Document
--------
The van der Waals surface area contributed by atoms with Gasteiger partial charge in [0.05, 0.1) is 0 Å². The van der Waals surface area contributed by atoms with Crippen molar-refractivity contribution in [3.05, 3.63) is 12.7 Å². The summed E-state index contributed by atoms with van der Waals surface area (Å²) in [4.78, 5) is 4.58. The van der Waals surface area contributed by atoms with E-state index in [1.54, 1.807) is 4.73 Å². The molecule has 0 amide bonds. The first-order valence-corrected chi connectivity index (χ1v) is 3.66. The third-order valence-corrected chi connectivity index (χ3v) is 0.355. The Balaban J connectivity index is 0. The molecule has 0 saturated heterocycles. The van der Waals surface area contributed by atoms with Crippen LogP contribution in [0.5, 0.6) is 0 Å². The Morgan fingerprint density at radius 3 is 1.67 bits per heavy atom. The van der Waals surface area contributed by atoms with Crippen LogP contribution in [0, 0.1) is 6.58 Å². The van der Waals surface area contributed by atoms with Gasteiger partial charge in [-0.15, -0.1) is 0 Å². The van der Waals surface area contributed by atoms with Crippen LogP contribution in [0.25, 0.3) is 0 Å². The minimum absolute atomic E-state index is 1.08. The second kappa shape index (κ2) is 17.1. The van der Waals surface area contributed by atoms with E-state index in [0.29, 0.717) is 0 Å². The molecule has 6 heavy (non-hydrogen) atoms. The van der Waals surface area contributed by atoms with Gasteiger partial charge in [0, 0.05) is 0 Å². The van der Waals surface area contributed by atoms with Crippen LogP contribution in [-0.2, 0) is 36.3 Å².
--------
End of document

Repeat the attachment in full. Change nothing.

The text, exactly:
The van der Waals surface area contributed by atoms with Gasteiger partial charge in [0.05, 0.1) is 0 Å². The van der Waals surface area contributed by atoms with Crippen molar-refractivity contribution in [3.05, 3.63) is 12.7 Å². The summed E-state index contributed by atoms with van der Waals surface area (Å²) in [4.78, 5) is 4.58. The van der Waals surface area contributed by atoms with E-state index in [1.54, 1.807) is 4.73 Å². The molecule has 0 amide bonds. The first-order valence-corrected chi connectivity index (χ1v) is 3.66. The third-order valence-corrected chi connectivity index (χ3v) is 0.355. The Balaban J connectivity index is 0. The molecule has 0 saturated heterocycles. The van der Waals surface area contributed by atoms with Crippen LogP contribution in [0.5, 0.6) is 0 Å². The Morgan fingerprint density at radius 3 is 1.67 bits per heavy atom. The van der Waals surface area contributed by atoms with Crippen LogP contribution in [0, 0.1) is 6.58 Å². The van der Waals surface area contributed by atoms with Gasteiger partial charge in [-0.15, -0.1) is 0 Å². The van der Waals surface area contributed by atoms with Crippen LogP contribution in [0.25, 0.3) is 0 Å². The minimum absolute atomic E-state index is 1.08. The second kappa shape index (κ2) is 17.1. The van der Waals surface area contributed by atoms with E-state index in [0.29, 0.717) is 0 Å². The molecule has 6 heavy (non-hydrogen) atoms. The van der Waals surface area contributed by atoms with Gasteiger partial charge in [0, 0.05) is 0 Å². The van der Waals surface area contributed by atoms with Crippen LogP contribution in [-0.2, 0) is 36.3 Å².